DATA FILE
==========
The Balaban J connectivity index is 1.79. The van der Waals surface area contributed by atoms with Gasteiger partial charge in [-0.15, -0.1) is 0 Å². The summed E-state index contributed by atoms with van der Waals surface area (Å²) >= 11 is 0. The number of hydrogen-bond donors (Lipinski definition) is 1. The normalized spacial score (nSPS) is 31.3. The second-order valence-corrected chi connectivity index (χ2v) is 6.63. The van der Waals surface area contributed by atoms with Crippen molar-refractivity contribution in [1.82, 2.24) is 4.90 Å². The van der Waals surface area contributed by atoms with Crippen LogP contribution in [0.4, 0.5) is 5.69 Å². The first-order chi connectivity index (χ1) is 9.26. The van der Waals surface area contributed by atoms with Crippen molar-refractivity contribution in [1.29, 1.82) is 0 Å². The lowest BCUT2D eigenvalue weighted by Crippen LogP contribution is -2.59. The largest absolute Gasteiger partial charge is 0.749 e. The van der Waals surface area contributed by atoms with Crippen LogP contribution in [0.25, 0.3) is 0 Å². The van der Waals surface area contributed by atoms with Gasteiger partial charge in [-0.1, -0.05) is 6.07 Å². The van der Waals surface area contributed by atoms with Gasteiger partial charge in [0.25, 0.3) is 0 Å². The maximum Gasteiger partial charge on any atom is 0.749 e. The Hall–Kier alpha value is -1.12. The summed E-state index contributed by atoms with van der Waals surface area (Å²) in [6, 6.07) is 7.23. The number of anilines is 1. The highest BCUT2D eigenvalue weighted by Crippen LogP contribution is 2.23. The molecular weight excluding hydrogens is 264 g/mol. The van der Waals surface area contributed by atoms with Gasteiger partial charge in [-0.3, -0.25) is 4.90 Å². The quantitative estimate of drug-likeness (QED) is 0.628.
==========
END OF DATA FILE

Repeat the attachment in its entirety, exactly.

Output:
The Balaban J connectivity index is 1.79. The van der Waals surface area contributed by atoms with Gasteiger partial charge in [-0.15, -0.1) is 0 Å². The summed E-state index contributed by atoms with van der Waals surface area (Å²) >= 11 is 0. The number of hydrogen-bond donors (Lipinski definition) is 1. The normalized spacial score (nSPS) is 31.3. The second-order valence-corrected chi connectivity index (χ2v) is 6.63. The van der Waals surface area contributed by atoms with Crippen molar-refractivity contribution in [1.82, 2.24) is 4.90 Å². The van der Waals surface area contributed by atoms with Crippen LogP contribution in [0.4, 0.5) is 5.69 Å². The first-order chi connectivity index (χ1) is 9.26. The van der Waals surface area contributed by atoms with Crippen molar-refractivity contribution in [1.29, 1.82) is 0 Å². The lowest BCUT2D eigenvalue weighted by Crippen LogP contribution is -2.59. The largest absolute Gasteiger partial charge is 0.749 e. The van der Waals surface area contributed by atoms with Crippen LogP contribution in [0.25, 0.3) is 0 Å². The van der Waals surface area contributed by atoms with Gasteiger partial charge in [-0.1, -0.05) is 6.07 Å². The van der Waals surface area contributed by atoms with Gasteiger partial charge in [0.25, 0.3) is 0 Å². The maximum Gasteiger partial charge on any atom is 0.749 e. The Hall–Kier alpha value is -1.12. The summed E-state index contributed by atoms with van der Waals surface area (Å²) in [6, 6.07) is 7.23. The number of anilines is 1. The highest BCUT2D eigenvalue weighted by Crippen LogP contribution is 2.23. The molecular weight excluding hydrogens is 264 g/mol. The van der Waals surface area contributed by atoms with Gasteiger partial charge in [-0.3, -0.25) is 4.90 Å². The quantitative estimate of drug-likeness (QED) is 0.628.